Bik And Raoult Hydroxychloroquine Feud Exposes Tensions

Until spring 2020, Raoult was best known as an eminent microbiologist who founded and heads the research hospital Institut Hospitalo-Universitaire Méditerranée Infection, or IHU. He has discovered or codiscovered dozens of new bacteria — a group of them are named Raoultella — as well as giant viruses. By many accounts, his extensive reach in the scientific community is matched by his temper: In 2012, Science magazine described him as “imaginative, rebellious, and often disdainful.” “He can make life hard for you,” one researcher said.

A handful of Raoult’s thousands of publications have also fallen under scrutiny. In 2006, the American Society for Microbiology banned him and four coauthors from its journals for a year over a “misrepresentation of data” after a reviewer spotted figures that were identical, but shouldn’t have been, across two versions of a submitted manuscript. (Raoult objected to the ban, saying he wasn’t at fault.) And some researchers noticed that Raoult was on one-third of all papers to ever appear in a single journal, which was staffed by some of his collaborators.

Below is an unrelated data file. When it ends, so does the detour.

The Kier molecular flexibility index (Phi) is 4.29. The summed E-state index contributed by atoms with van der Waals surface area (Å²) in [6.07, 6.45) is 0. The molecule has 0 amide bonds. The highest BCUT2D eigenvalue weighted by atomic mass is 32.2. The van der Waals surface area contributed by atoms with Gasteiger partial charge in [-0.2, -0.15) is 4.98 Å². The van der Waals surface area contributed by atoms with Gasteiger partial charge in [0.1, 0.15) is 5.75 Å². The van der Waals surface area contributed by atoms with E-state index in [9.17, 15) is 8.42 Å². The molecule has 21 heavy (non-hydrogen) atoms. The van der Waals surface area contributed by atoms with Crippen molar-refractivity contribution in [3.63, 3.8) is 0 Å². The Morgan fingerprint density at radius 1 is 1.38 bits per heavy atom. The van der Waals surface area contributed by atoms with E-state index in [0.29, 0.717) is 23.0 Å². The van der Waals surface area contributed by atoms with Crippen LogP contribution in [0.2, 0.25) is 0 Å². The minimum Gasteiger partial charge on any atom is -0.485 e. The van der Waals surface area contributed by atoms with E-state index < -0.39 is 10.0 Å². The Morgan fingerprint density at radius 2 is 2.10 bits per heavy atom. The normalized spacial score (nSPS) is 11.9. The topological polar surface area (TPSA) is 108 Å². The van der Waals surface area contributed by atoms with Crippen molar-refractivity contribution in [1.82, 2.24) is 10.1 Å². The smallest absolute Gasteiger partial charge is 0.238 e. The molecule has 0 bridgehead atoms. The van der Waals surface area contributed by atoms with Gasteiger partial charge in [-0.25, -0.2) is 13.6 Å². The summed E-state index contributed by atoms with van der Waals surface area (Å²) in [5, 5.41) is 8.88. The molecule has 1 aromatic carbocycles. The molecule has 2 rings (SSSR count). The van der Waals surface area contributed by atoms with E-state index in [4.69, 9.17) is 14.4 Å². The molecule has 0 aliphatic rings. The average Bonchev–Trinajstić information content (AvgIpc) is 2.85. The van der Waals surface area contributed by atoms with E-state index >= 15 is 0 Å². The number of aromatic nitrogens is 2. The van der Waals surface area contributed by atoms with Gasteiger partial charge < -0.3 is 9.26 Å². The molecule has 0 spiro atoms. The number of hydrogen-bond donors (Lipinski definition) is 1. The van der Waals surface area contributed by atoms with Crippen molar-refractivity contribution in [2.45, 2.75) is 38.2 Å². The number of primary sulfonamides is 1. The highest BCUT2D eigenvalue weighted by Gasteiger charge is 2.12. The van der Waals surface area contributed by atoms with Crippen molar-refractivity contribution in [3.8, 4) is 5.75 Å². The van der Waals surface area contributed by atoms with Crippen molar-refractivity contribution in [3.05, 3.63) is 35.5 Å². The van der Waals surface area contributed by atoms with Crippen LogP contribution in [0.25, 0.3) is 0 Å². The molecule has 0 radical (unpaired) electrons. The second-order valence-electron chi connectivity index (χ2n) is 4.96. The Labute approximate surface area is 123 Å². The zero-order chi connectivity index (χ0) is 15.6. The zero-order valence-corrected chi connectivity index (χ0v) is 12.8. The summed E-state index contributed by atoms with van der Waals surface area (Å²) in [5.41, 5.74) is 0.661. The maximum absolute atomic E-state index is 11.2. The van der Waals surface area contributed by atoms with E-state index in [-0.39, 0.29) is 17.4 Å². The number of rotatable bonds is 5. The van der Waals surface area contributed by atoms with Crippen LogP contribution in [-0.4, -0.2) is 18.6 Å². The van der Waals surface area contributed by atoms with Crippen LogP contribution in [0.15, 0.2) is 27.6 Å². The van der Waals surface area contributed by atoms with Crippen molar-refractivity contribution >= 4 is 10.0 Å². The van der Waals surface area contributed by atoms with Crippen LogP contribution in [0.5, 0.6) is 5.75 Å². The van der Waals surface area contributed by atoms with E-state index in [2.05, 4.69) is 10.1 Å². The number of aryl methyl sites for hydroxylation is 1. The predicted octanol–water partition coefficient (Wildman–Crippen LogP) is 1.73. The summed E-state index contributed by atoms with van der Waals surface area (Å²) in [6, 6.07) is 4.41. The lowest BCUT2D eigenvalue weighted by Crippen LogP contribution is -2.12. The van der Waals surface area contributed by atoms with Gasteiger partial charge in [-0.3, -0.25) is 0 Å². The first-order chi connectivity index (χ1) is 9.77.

Last year, Raoult’s team issued a correction to a 2018 study, and another from 2013 was retracted altogether (the journal said that Raoult could not be reached when it was making its decision). Both contained apparently duplicated or otherwise suspect images, first spotted by Bik, who has flagged more than 60 other studies of his on PubPeer for potential issues.

And by July of last year, his most infamous study had been looked over

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